Devyn f & m English (Modern)
Variant of Devin.
Diamond f English (Rare), African American (Modern)
From the English word diamond for the clear colourless precious stone, the traditional birthstone of April. It is derived from Late Latin diamas, from Latin adamas, which is of Greek origin meaning "invincible, untamed".
Dream f English (Modern)
From the English word dream referring to imaginary events seen in the mind while sleeping or a hope or wish.
Easton m English (Modern)
From an English surname that was derived from place names meaning "east town" in Old English.
Eden f & m Hebrew, English (Modern)
Possibly from Hebrew עֵדֶן ('eden) meaning "pleasure, delight", or perhaps derived from Sumerian 𒂔 (edin) meaning "plain". According to the Old Testament the Garden of Eden was the place where the first people, Adam and Eve, lived before they were expelled.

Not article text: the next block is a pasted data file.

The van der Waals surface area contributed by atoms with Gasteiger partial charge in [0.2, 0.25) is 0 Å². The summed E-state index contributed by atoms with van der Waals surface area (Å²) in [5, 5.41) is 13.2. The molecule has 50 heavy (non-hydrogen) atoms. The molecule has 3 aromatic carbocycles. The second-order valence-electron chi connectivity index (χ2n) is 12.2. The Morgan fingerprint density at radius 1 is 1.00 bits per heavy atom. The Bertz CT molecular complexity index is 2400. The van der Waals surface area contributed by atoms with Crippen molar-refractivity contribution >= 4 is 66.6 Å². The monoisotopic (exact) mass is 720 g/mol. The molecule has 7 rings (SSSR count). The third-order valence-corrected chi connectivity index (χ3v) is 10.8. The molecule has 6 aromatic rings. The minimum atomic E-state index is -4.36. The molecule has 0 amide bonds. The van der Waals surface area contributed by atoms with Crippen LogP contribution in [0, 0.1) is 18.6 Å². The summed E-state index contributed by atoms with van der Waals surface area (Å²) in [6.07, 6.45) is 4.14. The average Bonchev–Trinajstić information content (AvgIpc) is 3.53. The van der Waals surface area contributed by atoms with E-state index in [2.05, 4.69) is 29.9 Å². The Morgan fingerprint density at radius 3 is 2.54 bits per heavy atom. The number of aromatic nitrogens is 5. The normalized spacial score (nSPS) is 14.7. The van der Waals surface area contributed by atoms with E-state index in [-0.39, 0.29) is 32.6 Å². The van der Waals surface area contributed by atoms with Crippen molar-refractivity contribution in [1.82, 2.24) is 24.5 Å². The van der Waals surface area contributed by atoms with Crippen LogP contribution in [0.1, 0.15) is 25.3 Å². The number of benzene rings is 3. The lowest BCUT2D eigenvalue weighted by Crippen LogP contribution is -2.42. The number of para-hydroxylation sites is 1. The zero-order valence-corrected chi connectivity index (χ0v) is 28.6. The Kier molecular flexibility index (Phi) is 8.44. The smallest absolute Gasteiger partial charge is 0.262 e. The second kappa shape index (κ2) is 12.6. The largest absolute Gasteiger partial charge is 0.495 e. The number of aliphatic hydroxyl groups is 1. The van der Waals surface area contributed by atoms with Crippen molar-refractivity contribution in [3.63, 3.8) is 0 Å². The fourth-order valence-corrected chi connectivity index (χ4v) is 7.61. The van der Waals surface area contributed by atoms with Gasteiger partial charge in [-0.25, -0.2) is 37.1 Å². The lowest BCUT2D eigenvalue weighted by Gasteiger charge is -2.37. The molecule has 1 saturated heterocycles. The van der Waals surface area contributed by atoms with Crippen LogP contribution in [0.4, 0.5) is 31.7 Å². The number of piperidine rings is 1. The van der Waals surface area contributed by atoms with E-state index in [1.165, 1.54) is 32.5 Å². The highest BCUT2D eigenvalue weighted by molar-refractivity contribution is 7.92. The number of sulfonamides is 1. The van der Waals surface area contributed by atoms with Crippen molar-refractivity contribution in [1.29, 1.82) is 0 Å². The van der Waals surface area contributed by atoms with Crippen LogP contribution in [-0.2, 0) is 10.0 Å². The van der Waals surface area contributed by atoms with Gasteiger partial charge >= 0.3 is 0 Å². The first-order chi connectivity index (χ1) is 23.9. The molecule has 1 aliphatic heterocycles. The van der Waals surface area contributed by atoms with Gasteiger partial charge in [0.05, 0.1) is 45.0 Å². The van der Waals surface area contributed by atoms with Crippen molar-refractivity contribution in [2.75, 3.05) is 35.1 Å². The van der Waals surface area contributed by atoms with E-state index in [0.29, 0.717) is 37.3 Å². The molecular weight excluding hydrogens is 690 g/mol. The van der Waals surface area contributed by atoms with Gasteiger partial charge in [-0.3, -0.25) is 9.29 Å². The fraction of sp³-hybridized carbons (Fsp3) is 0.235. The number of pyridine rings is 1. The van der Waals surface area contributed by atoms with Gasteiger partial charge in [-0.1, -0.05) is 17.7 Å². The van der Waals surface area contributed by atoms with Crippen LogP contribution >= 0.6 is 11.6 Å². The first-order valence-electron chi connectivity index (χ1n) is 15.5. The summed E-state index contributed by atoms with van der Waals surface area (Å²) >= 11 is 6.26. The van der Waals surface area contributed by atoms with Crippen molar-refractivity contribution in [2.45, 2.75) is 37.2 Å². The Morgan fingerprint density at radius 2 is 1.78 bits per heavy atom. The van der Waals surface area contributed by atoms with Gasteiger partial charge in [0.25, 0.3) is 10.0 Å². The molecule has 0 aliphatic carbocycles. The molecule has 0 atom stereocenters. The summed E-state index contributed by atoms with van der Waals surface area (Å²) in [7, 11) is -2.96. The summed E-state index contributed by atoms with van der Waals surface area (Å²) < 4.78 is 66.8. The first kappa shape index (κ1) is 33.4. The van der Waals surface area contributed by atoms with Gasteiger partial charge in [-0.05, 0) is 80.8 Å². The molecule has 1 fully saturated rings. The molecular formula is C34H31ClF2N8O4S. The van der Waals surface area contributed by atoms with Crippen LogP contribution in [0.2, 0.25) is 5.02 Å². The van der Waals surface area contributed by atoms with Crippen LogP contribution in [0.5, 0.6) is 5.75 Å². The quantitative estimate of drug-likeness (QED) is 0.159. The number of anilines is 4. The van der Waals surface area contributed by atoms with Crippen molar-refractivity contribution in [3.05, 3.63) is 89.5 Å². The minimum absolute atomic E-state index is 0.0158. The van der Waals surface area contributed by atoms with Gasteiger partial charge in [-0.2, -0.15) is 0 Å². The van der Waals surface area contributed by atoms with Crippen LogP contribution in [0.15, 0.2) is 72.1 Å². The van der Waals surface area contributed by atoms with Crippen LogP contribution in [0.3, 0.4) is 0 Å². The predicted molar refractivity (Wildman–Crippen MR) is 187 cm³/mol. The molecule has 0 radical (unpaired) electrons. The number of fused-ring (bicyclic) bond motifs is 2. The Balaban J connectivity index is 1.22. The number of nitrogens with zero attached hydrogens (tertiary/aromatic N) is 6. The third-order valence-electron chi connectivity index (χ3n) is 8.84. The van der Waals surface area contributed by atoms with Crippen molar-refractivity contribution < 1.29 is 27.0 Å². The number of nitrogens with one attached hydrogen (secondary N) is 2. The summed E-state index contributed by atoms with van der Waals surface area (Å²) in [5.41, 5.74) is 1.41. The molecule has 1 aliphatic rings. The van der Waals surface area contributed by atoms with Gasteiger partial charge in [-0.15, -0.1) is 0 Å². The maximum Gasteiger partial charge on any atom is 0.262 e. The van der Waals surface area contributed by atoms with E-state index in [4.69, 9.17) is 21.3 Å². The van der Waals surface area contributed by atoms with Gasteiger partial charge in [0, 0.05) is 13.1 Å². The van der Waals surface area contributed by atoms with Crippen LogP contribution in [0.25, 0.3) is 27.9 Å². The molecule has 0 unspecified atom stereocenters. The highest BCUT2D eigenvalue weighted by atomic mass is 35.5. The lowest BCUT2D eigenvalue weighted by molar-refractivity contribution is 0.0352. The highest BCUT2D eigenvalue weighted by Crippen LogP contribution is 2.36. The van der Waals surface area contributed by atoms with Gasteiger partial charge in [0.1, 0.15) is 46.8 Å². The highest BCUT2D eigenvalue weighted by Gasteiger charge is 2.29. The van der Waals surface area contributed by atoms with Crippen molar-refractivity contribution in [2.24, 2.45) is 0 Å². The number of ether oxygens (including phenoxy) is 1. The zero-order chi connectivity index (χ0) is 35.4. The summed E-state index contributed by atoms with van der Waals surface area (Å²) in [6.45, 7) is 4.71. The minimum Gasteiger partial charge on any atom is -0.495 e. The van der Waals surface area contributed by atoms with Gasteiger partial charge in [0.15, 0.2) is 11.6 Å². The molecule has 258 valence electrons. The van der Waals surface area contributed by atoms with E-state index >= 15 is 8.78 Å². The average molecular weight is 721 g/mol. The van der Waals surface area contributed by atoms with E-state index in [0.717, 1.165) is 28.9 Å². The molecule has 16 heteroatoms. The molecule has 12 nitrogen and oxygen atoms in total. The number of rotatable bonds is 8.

Eliana 1 f Italian, Spanish, Portuguese, English (Modern)
Italian, Spanish and Portuguese form of Éliane.
Elle f English (Modern)
Diminutive of Eleanor and other names beginning with El. This name can also be given in reference to the French pronoun elle meaning "she".... [more]
Elora f Popular Culture
Possibly an invented name. This is the name of an infant girl in the fantasy movie Willow (1988).
Ember f English (Modern)
From the English word ember, ultimately from Old English æmerge.
Emberly f English (Modern)
Elaboration of Ember, influenced by the spelling of Kimberly.
Emerald f English (Modern)
From the word for the green precious stone, which is the traditional birthstone of May. The emerald supposedly imparts love to the bearer. The word is ultimately from Greek σμάραγδος (smaragdos).
Emmalyn f English (Modern)